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CEBU, Philippines – Every Lunar New Year, red and gold lanterns adorn downtown Cebu. One can also watch lively festival performances while catching the aroma of freshly baked goodies from traditional Filipino-Chinese restaurants and stores.
For years, it has been customary to greet shop patrons with “Gong Xi Fa Cai” and an array of delectable classics like Tikoy, Masi, and Ampao.
These treats are, of course, not only for eating and display as they also represent the givers’ wishes of prosperity for families and friends in the coming year.
According to a guide from the La Fortuna Bakery, one of the well-known “Chibuano” (Chinese and Cebuano) stores in Cebu, making wishes for the new year can be initiated by placing six symbolic goodies on a table covered with red cloth and facing the window.
These symbolic goodies include Huat Kueh, Red Ampao, Chubiko, Tikoy, Masi, and Fortune Cookies.
Find out more about these six “fortune” treats and what goodness they bring for the Year of the Wood Dragon:
The Huat Kueh, commonly referred to as “fortune cake” or “prosperity rice cake,” is a steamed pastry eaten every Chinese New Year. It is a famous treat among Filipino-Chinese communities for being a symbol of growth and prosperity.
According to an article on culinary culture website Hungry Onion, “huat” is Hokkien for “to grow” and sounds closely related to the Fujianese dialect word for “prosper.”
“Huat Kueh is believed to have originated from Longyou County in Zhejiang Province, about 500 kilometers north of Fuzhou, the capital of Fujian Province,” the article read.
The cake’s most noticeable feature is its signature bloom. It is explained that the bigger the bloom on the Huat Kueh, the more prosperity one will have in the future.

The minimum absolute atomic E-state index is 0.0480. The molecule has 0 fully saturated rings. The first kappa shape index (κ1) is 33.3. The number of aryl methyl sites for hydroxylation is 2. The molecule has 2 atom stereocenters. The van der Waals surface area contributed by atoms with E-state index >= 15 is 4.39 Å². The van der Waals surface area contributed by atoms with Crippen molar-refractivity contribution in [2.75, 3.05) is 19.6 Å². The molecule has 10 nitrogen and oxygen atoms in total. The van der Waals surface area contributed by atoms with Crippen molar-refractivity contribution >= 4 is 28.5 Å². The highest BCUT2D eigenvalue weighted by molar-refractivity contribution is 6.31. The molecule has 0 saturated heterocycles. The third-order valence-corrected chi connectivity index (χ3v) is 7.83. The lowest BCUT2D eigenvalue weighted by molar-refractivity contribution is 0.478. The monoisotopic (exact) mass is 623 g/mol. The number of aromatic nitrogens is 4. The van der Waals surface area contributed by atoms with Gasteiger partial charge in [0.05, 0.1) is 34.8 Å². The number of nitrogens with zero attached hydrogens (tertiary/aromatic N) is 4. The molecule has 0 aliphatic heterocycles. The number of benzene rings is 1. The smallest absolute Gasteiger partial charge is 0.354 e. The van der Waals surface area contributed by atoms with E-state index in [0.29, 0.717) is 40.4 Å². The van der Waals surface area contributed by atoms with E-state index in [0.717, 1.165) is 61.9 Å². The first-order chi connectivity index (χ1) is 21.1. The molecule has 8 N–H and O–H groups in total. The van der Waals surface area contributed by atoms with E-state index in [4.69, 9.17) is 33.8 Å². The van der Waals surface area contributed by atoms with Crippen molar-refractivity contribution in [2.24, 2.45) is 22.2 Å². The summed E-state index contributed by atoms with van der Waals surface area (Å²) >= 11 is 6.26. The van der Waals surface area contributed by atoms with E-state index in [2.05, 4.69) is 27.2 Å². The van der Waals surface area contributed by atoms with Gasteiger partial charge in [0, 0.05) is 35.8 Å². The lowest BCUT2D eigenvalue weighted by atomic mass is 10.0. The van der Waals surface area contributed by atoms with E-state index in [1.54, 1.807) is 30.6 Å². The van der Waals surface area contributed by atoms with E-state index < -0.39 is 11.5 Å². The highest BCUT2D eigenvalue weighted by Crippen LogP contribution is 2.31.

In Cebu, the Red Ampao signifies a “happy and lively year ahead.”
This snack is made by drying leftover rice for hours, frying the rice in hot oil so they puff up, and then glazing the fried grains of rice until all of it is evenly coated.
Many historians like E. Arsenio Manuel attributed the origins of the Ampao to the cultural exchanges and transactions that took place between Chinese traders and Filipino locals in the past.
Most members of the Chibuano community state that the Ampao is used as an offering to beloved departed ones – a practice brought from the “motherland.”
Chubiko is a kind of rice cake filled with mongo or pandan paste. This traditional snack is claimed to bring long life and good health much like long noodles or “misua.”
Most Filipino-Chinese families in Cebu leave the chubiko on a table the night before the Chinese New Year and make their wishes on the eve of the celebration.
The next day, families enjoy the snack either for breakfast or lunch together as a way to welcome the year with hopes of spending more time with loved ones.
If the Chubiko is for longer life, especially with family, the Tikoy represents unity or “sticking to one another.”
Cebu’s Tikoy is a white sticky rice cake, usually wrapped with Chinese symbols for luck and good fortune. Chibuano families often slice and dip pieces of the tikoy in a bowl of beaten eggs before frying.
Tikoy is derived from the Hokkien word for sweet cake or “ti keuh.”
Masi is popular around the northern parts of Cebu, especially in Liloan town. For Cebu’s downtown families, it is a regular sight of Chinoy commerce and a staple snack for elders and children.
The pastry is a sticky rice shaped like a dumpling or a bao (steamed bun) and filled with sweetened peanut paste.
During Chinese New Year, masi becomes more symbolic as the fortune treat of good and simple luck.
There are many stories behind the origins of the fortune cookie but one legend that is told across traditional Chinese and even Chibuano communities is the story of “moon cakes.”
According to the Chinese Historical & Cultural Project, it is believed that during the Mongol invasion in the 13th century, the Chinese invented a way to communicate with one another by stuffing messages inside moon cakes. These messages contained instructions to revolutionaries to fight against their enemies.
In the modern world, this technique evolved into surprise messages of virtue and luck inside of sugar cookies. – Rappler.com